Multiple times, people (among them, the rental car clerk) warned us from taking our rental car to Iruya, a small indigineous town nested against the mountainside at an elevation of 2,780 m. Iruya is accessible only via a 50 km-long unpaved dirt road that, at several points, crosses small rivers.
Despite our determination to go there (if not at least to see how far we could make it in the worst case), once we got to the street sign that indicated to go off-road, we were a bit unsure whether or not we should give it a try. What if the road was muddy and we got stuck? There was not much time for deliberating, though. Soon, the exact same car model stopped next to us and after a brief chat (with, as turned out later, two Austrians from Vorarlberg) we followed their lead and took on the road. It was indeed 50 very bumpy kilometers with several creek traverses, but rewarded with amazing views of the mountains and valleys we crossed. And we also had a tête-à-tête with a very interested donkey mum and her kid. We also tried to boost our Karma by picking up backpackers from Chile on the way.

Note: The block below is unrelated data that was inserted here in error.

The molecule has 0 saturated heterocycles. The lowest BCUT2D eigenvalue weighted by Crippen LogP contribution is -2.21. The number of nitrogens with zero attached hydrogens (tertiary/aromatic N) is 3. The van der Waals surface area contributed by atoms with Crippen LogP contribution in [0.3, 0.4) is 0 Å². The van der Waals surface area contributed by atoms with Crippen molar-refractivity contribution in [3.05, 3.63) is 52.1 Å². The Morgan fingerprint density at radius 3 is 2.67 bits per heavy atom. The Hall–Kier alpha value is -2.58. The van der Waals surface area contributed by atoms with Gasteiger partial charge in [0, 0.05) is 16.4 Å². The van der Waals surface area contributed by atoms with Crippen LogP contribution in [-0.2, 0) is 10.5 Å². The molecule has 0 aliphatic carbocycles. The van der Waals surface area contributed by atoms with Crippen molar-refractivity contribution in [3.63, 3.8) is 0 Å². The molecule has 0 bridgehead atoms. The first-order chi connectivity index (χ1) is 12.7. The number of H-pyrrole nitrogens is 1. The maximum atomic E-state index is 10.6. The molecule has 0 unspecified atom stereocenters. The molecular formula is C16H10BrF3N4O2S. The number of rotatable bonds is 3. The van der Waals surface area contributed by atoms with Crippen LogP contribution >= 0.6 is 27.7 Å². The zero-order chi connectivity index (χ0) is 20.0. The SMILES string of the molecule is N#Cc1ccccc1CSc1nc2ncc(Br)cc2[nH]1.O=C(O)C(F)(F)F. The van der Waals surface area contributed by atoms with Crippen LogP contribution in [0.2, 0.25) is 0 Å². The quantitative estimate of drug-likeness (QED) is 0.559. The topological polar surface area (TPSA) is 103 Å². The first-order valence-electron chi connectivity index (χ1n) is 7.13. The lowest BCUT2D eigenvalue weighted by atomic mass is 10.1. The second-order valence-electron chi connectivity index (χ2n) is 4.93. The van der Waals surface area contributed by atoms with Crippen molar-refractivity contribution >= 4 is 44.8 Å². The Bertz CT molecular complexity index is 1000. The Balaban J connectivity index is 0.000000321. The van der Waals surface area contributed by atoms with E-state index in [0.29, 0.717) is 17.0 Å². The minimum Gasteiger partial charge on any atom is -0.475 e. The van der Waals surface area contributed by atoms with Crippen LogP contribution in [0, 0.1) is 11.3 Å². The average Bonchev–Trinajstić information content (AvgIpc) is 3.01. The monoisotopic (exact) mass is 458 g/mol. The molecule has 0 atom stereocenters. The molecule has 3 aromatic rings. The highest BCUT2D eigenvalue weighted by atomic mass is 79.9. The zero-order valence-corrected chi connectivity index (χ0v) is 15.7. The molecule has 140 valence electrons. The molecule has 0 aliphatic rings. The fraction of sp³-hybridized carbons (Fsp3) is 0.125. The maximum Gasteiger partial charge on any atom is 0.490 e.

Close to the sky, far from everything
Iruya is not exactly what you would call a charming alpine town. You can see and feel that life’s rough up there given the location and climate.
Although Iruya is popular with tourists, the town doesn’t seem to alter itself just for a few pesos or a bit of attention. Signs all over the town remind tourists to be respectful, not to take photos of the locals and to consult immediately the tourist office “to avoid accidents” (?).
The height and the sun took their toll on us and we went to bed early—hoping that it wouldn’t rain so we would be able to take the road back to the Quebrada de Humahuaca valley. The first drops went down at around 10:30pm…